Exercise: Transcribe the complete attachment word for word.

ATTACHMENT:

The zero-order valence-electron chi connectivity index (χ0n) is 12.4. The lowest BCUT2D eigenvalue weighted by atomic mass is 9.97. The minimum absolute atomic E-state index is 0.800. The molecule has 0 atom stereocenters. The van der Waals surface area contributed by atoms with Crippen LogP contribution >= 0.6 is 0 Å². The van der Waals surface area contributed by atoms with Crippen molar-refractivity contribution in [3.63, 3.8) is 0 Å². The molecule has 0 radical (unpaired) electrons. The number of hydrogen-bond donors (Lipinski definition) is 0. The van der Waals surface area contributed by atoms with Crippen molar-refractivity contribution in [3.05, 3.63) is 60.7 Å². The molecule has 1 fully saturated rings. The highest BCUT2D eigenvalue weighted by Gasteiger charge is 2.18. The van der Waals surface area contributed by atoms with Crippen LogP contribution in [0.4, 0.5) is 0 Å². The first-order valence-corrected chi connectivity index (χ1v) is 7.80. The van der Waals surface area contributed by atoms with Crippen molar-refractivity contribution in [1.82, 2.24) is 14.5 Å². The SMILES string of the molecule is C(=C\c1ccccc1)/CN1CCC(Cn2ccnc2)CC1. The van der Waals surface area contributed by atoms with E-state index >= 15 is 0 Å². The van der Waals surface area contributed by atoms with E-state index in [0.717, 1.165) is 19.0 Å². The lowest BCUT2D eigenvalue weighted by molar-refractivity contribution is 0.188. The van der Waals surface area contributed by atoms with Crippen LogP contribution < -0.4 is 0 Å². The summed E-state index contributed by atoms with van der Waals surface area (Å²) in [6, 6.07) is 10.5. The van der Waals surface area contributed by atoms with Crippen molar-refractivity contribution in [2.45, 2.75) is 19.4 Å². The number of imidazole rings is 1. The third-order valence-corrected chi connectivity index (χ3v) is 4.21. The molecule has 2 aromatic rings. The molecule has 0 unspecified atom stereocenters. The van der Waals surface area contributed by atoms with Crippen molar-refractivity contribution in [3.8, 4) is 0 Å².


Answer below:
The zero-order valence-electron chi connectivity index (χ0n) is 12.4. The lowest BCUT2D eigenvalue weighted by atomic mass is 9.97. The minimum absolute atomic E-state index is 0.800. The molecule has 0 atom stereocenters. The van der Waals surface area contributed by atoms with Crippen LogP contribution >= 0.6 is 0 Å². The van der Waals surface area contributed by atoms with Crippen molar-refractivity contribution in [3.63, 3.8) is 0 Å². The molecule has 0 radical (unpaired) electrons. The number of hydrogen-bond donors (Lipinski definition) is 0. The van der Waals surface area contributed by atoms with Crippen molar-refractivity contribution in [3.05, 3.63) is 60.7 Å². The molecule has 1 fully saturated rings. The highest BCUT2D eigenvalue weighted by Gasteiger charge is 2.18. The van der Waals surface area contributed by atoms with Crippen LogP contribution in [0.4, 0.5) is 0 Å². The first-order valence-corrected chi connectivity index (χ1v) is 7.80. The van der Waals surface area contributed by atoms with Crippen molar-refractivity contribution in [1.82, 2.24) is 14.5 Å². The SMILES string of the molecule is C(=C\c1ccccc1)/CN1CCC(Cn2ccnc2)CC1. The van der Waals surface area contributed by atoms with E-state index >= 15 is 0 Å². The van der Waals surface area contributed by atoms with E-state index in [0.717, 1.165) is 19.0 Å². The lowest BCUT2D eigenvalue weighted by molar-refractivity contribution is 0.188. The van der Waals surface area contributed by atoms with Crippen LogP contribution < -0.4 is 0 Å². The summed E-state index contributed by atoms with van der Waals surface area (Å²) in [6, 6.07) is 10.5. The van der Waals surface area contributed by atoms with Crippen molar-refractivity contribution in [2.45, 2.75) is 19.4 Å². The number of imidazole rings is 1. The third-order valence-corrected chi connectivity index (χ3v) is 4.21. The molecule has 2 aromatic rings. The molecule has 0 unspecified atom stereocenters. The van der Waals surface area contributed by atoms with Crippen molar-refractivity contribution in [3.8, 4) is 0 Å².